Safe-to-Fly Test and Evaluation of Fatigue Research Study Test Devices

Cicek I., Serres J. L.

AVIATION SPACE AND ENVIRONMENTAL MEDICINE, vol.85, no.4, pp.473-479, 2014 (SCI-Expanded) identifier identifier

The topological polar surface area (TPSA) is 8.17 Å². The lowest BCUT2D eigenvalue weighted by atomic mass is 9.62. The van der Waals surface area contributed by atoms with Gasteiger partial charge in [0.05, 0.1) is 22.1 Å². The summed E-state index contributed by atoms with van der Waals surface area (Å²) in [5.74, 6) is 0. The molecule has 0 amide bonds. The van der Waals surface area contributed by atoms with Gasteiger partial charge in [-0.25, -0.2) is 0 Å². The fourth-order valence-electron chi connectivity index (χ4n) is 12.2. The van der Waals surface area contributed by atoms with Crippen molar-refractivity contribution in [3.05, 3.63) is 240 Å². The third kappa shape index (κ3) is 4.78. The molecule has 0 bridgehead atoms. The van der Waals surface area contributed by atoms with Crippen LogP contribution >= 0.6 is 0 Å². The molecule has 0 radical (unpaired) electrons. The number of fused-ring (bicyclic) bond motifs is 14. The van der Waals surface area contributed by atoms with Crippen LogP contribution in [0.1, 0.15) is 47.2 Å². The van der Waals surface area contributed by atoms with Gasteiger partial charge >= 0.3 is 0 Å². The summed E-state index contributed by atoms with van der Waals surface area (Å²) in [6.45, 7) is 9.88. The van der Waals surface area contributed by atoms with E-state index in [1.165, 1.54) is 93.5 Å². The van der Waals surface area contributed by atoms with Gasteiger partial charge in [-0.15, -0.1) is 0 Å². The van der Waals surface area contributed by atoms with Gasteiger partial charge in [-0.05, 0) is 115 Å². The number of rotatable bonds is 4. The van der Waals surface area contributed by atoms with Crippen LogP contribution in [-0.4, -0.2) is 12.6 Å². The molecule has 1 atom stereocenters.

Introduction: The U.S. Air Force (USAF) School of Aerospace Medicine is conducting a fatigue research study titled "Assessment of Fatigue in Deployed Critical Care Air Transport Team (CCATT) Crews" using two electronic devices onboard USAF aircraft during actual CCATT missions. Both devices were subjected to testing to support a safe-to-fly (STF) recommendation prior to their use in flight. The purpose of the test and evaluation process was to ensure the device can be safely operated in flight without posing a hazard to the research participant, crewmembers, or aircraft during an actual mission. The goal of this article is to outline the key factors involved in the STF certification process. Methods: This paper discusses the test and evaluation process for making STF recommendation and presents the rationale for selecting the applicable tests and test susceptibilities. The following STF tests were conducted: baseline assessment, vibration, electromagnetic interference, altitude, rapid decompression, and explosive atmosphere. Acceleration testing, environmental (temperature and humidity) testing, and in-flight assessments were deemed not required for the STF certification of these devices. Results: Based on the results of this study, the devices were deemed safe to the flight crew and aircraft. Conclusions: The outcome of this study was subsequent approval letters issued by the respective airframe system program offices to allow use of these devices onboard USAF C-130 E/H/J, C-17, and KC-135 aircraft.